A premature baby born after a 24-week gestation period has skin 40 percent thinner than a full-term child. Many premature babies grow up with scars from the sensors. (Huggies/File)
Parents of premature babies who spent time in neonatal intensive care units (NICUs) remember all too well the burdensome vital sign sensors stuck on the infants' tiny bodies -- linking them through a mess of wires to monitoring equipment.
An innovation in sensor technology by a team of US engineers and doctors could make it far easier for parents to cuddle their babies in the NICU -- a simple gesture with major health benefits for the children.
The researchers who developed new ultra-light silicone sensors that are flexible and wireless have unveiled their invention in Friday's edition of the journal Science.
In a traditional set-up, five electrodes and sensors are placed on a baby to monitor heartbeats, breathing, temperature and oxygen in the blood.
But here, the researchers created sensors just two and 0.8 inches (five and two centimeters) long for the chest and the foot that operate without batteries and use a water-based adhesive gel that is 10 times lighter than the standard fare.
A minuscule antenna sends data to a transmitter under the incubator and transfers power.
The sensors used in today's incubators are basically the same those used in the 1960s, said John Rogers, professor and director of the Center for Bio-Integrated Electronics at Northwestern University.
Around 2016, his team -- which specializes in integrating electronic components in the human body -- started working with pediatricians in the neonatal service at Lurie Children's Hospital in Chicago.
"We were drawn to the neonatal health monitoring area, because we felt like our devices would add maximum value in that context," Rogers told AFP.
"Premature babies are at a fragile health status, they require a lot of monitoring, and at the same time, their skin is underdeveloped -- it's very sensitive, it's easily damaged and disrupted."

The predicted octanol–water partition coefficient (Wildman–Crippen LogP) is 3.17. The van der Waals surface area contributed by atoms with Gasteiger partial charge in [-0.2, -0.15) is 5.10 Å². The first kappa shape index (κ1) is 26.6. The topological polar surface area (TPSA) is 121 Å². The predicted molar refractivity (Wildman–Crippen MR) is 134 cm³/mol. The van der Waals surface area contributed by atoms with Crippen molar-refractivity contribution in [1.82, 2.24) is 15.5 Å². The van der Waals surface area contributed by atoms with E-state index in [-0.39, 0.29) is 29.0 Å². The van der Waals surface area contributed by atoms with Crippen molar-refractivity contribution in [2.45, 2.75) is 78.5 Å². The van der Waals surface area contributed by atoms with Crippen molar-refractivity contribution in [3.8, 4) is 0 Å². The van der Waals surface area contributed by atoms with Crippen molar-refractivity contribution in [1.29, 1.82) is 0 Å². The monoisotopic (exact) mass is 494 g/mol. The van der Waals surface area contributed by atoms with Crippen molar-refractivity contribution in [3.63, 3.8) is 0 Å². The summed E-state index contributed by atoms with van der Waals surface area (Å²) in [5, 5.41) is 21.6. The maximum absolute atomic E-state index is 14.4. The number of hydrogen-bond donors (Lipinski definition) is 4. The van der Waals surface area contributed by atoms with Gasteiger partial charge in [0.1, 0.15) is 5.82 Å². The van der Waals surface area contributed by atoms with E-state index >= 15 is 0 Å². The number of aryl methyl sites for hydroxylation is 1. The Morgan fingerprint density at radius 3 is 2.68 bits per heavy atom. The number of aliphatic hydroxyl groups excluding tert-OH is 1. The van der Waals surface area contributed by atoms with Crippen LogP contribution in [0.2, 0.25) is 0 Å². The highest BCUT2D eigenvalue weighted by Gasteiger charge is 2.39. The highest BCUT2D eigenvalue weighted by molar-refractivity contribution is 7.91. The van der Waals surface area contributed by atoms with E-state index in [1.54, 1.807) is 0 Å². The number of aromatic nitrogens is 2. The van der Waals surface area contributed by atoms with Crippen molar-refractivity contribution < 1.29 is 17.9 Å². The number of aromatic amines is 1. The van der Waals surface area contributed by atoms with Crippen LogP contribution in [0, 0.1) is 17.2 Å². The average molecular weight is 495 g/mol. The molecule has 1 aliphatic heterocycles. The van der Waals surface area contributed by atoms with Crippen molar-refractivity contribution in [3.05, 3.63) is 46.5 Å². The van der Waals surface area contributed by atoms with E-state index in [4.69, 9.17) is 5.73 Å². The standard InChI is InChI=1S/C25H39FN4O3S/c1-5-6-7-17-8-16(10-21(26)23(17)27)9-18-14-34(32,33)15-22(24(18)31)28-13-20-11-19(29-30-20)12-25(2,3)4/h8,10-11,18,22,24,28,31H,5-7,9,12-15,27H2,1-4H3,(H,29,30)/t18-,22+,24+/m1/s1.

The researchers compared the quality of the data transmitted by their system to the data yielded by the traditional one for 80 babies so far -- and results showed the technology was just as precise.
Now, they need to secure approval from the US Food and Drug Administration, which likely won't come until next year, according to Rogers.
"This is a phenomenal breakthrough," said Kelli Kelley, who had two premature children, including a boy who weighed only about 1.5 pounds (700 grams) at birth and stayed in intensive care for four months.
"It is very very difficult to feed your baby so tiny and small and hooked up to so many machines. It causes a barrier in being able to hold and bond with a medically fragile child," said Kelley, who founded the family support group Hand to Hold.
Her son is now 18. But she said one of his nipples was damaged so severely by the sensors' adhesives that a portion had to be removed.
A premature baby born after a 24-week gestation period has skin 40 percent thinner than a full-term child. Many premature babies grow up with scars from the sensors.
Current adhesives need to be resistant to the powerful tension exerted on the wires that are pulled as soon as the baby moves, is held or changed.
Wireless sensors avoid that problem entirely. They can even adhere to the skin naturally without an adhesive, even though a hydrogel 10 times weaker than conventional ones was used in the study.
In American hospitals, doctors strongly recommend skin-to-skin contact between parents and their children, but with all the wires in conventional incubators, it is challenging to sit comfortably with the baby in your arms, and movements are confined to the immediate proximity of the incubator.
"We know that skin-to-skin contact is so important for newborns -- especially those who are sick or premature," Amy Paller, a pediatric dermatologist at Lurie Children's, said in a statement.
"It's been shown to decrease the risk of pulmonary complications, liver issues and infections."
The new sensors are still being tested in Chicago.
They will be distributed in a pilot program in Zambia starting in April, followed by similar initiatives in India and Pakistan thanks to support from the Bill & Melinda Gates Foundation and Save the Children.
The sensors will even include an accelerometer to track the baby's movements.
"You can study how the baby's vital signs change when it's being held, and you can really quantify all of those things, how the heart rate is modulated by mother-child interaction," said Rogers.